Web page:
Editor’s note: This story and its companion piece, “Carbon offsets—popular with airlines to make net zero claims—seriously flawed” was originally published by The Guardian. It appears here as part of the Climate Desk collaboration.
What is carbon offsetting?
Carbon dioxide has the same impact on the climate no matter where it is emitted and what the source, so if a ton of carbon dioxide can be absorbed from the atmosphere in one part of the world it should cancel out a ton of the gas emitted in another. Trees absorb carbon dioxide from the air as they grow and store it, making forests one of the biggest carbon sinks.
So, in theory, companies and individuals can cancel out the impact of some of their emissions by investing in projects that reduce or store carbon—forest preservation and tree planting among them. But carbon credits are also awarded for projects that reduce fossil fuels in other ways, such as windfarms, solar cookstoves, or better farming methods.
So companies can buy their way out of climate trouble with carbon credits?
Yes and no. Carbon credits should not be used as an excuse to put off the systemic reforms to our energy generation and usage that are urgently needed—ultimately, we must reduce emissions drastically to prevent catastrophe, and offsetting alone will never achieve that. To opponents, carbon credits and carbon trading are a distraction while we dither over the systemic reforms. To supporters, offsetting and the sale of carbon credits produce a flow of money to developing countries to help them preserve carbon sinks and develop their economies along low-carbon lines.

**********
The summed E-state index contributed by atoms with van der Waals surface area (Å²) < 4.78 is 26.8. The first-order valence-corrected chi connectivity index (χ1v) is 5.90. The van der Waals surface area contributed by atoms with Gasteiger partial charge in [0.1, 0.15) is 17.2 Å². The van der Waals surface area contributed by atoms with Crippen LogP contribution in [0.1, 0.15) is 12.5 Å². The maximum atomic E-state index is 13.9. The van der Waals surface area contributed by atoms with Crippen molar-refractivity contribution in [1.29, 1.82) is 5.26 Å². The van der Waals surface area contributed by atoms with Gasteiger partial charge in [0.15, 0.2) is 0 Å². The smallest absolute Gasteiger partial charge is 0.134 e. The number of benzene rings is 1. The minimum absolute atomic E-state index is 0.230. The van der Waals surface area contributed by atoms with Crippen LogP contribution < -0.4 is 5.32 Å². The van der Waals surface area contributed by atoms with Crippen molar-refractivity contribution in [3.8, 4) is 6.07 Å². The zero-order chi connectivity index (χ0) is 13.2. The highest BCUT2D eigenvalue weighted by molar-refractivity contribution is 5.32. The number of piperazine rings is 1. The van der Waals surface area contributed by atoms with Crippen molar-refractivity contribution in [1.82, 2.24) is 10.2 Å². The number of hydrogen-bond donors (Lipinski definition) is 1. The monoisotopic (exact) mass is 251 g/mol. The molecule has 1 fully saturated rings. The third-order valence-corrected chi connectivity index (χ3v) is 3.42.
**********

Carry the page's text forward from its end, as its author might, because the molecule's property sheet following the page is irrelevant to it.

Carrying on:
Can’t we just plant more trees?
Planting more trees is one answer, and there are plans in many countries to do so. But while deforestation continues, planting trees cannot make up for the carbon lost when standing forests are cleared—and cannot replace the lost populations of wildlife, plants, and other species, or the damage to the people who call the forests home.
What is REDD+?
The world is losing more than 18 million acres (7.3 million hectares) of forest every year, the equivalent of 27 football fields every minute, which causes a vast reduction of the planet’s carbon sinks, as well as a staggering loss of biodiversity. Most of the world’s remaining dense tropical forests are in developing economies with tens or hundreds of millions of people living in dire poverty. They face a dilemma: allow loggers and industrial interests to cut down forests, perhaps replacing them with commercial plantations, or lose out on potential economic growth.
REDD+ (Reducing Emissions from Deforestation and Degradation) aims to provide forest owners with an alternative to logging and exploitation, by allowing them to raise money for protecting forests based on the carbon value of keeping forests standing or restoring them to health. REDD+ schemes help forest owners calculate the carbon value of their forests, according to agreed-upon criteria, and sets out a system of rules by which carbon credits can be issued when forest owners avoid deforestation or restore damaged forests.
Avoiding deforestation sounds good. Why is it controversial?